Lithium ion batteries are practically ubiquitous; they power everything from laptops and cell phones to cameras and tablets. But before they can start providing the juice for bigger and more demanding applications, research about their failure needs to happen. That's where the fine folks at University College London come in -- they've used 3D-and-thermal imaging to track exactly what happens when the power cells overheat, inside and out. As you can see in the GIF above, the results aren't pretty. After cranking the heat on a pair of the batteries to 250+ degrees Celsius (482 degrees Fahrenheit) and keeping an eye on them with the aforementioned techniques, researchers witnessed one of the batteries blow its top. Prior to that happening, during what's known as "thermal runaway," the core collapsed.
What's that mean?
Well, according to the paper published in Nature, the change in temperature that lead to a destabilizing further change in temperature elevates the risk for internal short circuiting and damaging any nearby components. That only happened in a battery without internal support, though. The cell that wasn't lacking such a feature was a bit different. After hitting about 1,000 degrees Celsius (1,832 degrees Fahrenheit) the copper internals melted, the heat spread outward and caused thermal runaway. It sounds quite a bit less violent, actually.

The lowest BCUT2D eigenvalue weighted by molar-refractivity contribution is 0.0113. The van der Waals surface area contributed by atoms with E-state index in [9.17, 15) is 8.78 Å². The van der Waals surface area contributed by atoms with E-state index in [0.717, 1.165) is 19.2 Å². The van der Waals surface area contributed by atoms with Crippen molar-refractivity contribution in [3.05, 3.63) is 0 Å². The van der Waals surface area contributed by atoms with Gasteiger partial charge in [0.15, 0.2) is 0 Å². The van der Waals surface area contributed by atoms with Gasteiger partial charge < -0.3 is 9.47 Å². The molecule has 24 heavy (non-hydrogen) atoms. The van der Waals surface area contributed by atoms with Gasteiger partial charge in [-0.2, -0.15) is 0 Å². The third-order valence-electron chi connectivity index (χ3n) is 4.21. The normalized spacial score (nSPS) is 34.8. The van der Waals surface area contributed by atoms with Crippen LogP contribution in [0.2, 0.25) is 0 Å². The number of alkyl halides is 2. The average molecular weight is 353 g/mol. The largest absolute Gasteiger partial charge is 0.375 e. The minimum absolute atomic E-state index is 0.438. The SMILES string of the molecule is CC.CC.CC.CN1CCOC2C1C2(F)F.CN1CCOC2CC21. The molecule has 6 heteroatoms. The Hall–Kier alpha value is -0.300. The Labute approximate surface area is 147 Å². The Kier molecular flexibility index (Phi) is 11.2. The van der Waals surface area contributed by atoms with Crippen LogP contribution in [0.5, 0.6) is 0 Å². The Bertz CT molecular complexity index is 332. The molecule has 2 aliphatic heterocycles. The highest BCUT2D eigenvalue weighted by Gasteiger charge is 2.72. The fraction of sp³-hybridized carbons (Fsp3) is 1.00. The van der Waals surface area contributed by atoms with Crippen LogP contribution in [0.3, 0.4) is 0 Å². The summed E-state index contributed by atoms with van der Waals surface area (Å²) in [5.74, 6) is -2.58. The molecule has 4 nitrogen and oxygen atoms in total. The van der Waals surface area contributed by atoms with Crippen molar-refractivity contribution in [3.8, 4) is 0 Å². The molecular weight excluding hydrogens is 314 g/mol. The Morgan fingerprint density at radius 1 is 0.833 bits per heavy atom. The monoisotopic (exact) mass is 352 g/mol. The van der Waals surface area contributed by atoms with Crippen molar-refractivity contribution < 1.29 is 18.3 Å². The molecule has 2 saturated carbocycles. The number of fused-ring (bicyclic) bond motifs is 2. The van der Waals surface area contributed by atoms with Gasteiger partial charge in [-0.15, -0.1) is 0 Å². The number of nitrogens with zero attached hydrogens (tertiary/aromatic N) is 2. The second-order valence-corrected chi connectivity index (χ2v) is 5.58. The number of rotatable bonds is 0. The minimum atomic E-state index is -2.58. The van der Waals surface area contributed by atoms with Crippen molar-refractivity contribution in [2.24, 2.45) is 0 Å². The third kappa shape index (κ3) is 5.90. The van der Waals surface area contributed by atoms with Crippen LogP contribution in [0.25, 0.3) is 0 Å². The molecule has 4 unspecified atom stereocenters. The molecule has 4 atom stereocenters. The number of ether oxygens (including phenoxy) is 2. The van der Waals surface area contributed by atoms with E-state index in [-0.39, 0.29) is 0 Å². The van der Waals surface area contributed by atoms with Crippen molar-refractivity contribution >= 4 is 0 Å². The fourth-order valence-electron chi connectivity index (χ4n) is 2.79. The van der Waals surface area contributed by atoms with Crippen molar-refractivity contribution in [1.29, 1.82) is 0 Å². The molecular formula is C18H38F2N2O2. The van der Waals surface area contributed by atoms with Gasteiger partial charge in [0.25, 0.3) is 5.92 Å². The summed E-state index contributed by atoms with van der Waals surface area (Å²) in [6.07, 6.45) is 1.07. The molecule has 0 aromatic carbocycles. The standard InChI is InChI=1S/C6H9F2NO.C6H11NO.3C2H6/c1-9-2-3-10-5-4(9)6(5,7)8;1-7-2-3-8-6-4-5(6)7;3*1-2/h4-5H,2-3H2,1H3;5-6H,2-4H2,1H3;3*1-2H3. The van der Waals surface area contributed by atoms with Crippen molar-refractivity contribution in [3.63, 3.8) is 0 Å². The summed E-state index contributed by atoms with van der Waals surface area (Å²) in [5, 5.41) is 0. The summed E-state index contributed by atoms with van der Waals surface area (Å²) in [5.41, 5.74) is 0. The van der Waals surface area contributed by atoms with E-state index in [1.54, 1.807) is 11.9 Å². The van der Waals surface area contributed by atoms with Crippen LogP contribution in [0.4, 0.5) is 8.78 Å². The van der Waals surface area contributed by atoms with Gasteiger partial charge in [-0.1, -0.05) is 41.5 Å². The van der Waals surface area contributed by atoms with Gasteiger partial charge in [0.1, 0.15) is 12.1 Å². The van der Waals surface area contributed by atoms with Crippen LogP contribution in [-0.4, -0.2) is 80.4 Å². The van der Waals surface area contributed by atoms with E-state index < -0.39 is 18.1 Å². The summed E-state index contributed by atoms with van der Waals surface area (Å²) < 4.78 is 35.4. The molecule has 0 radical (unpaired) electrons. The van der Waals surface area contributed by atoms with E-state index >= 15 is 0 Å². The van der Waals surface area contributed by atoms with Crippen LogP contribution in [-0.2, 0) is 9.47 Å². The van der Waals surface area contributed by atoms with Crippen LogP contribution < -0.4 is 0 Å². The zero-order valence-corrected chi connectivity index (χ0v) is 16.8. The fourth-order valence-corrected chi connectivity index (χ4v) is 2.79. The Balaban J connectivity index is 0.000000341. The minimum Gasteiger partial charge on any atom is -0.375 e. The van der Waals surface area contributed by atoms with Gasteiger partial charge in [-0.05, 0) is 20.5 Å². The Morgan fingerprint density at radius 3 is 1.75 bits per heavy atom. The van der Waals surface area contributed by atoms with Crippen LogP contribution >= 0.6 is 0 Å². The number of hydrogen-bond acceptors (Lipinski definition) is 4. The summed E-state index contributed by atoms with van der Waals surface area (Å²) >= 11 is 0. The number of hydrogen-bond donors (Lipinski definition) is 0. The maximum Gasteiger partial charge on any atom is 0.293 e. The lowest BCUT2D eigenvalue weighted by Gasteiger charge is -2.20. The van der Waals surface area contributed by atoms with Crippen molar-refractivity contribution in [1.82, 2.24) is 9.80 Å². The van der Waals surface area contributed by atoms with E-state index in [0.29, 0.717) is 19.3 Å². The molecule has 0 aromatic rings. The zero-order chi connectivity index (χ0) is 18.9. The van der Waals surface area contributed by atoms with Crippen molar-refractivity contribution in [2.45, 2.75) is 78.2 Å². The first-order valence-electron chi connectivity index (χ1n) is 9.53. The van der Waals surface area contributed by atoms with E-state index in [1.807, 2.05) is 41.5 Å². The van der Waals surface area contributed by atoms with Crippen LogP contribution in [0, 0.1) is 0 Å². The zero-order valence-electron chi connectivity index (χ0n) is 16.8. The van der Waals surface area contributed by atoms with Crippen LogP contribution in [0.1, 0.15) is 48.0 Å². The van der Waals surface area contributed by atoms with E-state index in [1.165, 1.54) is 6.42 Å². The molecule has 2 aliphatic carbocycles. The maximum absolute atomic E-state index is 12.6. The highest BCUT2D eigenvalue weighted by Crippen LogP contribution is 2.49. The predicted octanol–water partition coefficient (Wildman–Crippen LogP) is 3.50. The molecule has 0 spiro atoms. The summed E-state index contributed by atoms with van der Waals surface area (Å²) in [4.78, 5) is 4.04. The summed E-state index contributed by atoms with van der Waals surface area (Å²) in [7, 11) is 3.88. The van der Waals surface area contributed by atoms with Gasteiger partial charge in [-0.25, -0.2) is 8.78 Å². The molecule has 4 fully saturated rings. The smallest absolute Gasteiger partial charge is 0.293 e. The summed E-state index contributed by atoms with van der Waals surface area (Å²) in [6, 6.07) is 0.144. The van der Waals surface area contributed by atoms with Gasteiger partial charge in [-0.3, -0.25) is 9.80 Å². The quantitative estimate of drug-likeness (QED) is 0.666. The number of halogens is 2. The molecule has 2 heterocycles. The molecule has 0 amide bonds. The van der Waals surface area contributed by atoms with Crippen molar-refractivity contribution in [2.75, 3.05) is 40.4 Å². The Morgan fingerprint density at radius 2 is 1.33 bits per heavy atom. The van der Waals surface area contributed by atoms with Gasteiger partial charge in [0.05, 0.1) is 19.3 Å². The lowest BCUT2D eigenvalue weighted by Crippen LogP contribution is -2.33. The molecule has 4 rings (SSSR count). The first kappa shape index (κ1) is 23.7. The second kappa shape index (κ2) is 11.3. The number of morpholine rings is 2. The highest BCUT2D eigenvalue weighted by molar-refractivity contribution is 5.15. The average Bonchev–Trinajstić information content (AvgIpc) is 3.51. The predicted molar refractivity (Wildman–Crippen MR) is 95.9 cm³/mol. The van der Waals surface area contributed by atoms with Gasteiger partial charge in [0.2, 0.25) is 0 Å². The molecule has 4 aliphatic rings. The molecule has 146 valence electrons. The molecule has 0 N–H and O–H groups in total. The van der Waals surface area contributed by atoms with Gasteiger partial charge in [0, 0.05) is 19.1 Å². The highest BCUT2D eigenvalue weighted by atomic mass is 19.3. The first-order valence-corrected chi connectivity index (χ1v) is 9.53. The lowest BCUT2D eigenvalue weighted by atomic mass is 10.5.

This isn't the sort of thing that would happen under normal operating conditions at all, and UCL's Dr. Paul Shearing readily admits that. However! He says that this sort of testing provides invaluable knowledge regarding how the lithium-ion cells fail and will hopefully help how safety aspects are designed and considered in the future. I'd imagine that Boeing is paying pretty close attention to these experiments. Call it a hunch.